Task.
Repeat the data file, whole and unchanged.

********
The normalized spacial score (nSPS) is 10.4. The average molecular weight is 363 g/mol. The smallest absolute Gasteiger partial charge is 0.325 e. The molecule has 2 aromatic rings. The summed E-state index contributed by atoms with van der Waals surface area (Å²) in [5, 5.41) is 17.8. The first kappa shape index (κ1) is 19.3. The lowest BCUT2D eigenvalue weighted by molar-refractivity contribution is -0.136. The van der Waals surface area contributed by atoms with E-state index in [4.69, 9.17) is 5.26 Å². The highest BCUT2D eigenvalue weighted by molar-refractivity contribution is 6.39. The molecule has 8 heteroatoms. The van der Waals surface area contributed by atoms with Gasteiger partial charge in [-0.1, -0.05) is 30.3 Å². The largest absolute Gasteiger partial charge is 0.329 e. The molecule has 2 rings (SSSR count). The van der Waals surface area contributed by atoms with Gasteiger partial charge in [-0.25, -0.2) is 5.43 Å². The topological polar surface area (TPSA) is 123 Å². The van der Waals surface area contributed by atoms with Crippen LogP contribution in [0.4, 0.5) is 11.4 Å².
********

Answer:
The normalized spacial score (nSPS) is 10.4. The average molecular weight is 363 g/mol. The smallest absolute Gasteiger partial charge is 0.325 e. The molecule has 2 aromatic rings. The summed E-state index contributed by atoms with van der Waals surface area (Å²) in [5, 5.41) is 17.8. The first kappa shape index (κ1) is 19.3. The lowest BCUT2D eigenvalue weighted by molar-refractivity contribution is -0.136. The van der Waals surface area contributed by atoms with E-state index in [4.69, 9.17) is 5.26 Å². The highest BCUT2D eigenvalue weighted by molar-refractivity contribution is 6.39. The molecule has 8 heteroatoms. The van der Waals surface area contributed by atoms with Gasteiger partial charge in [-0.1, -0.05) is 30.3 Å². The largest absolute Gasteiger partial charge is 0.329 e. The molecule has 2 rings (SSSR count). The van der Waals surface area contributed by atoms with Gasteiger partial charge in [-0.25, -0.2) is 5.43 Å². The topological polar surface area (TPSA) is 123 Å². The van der Waals surface area contributed by atoms with Crippen LogP contribution in [0.4, 0.5) is 11.4 Å².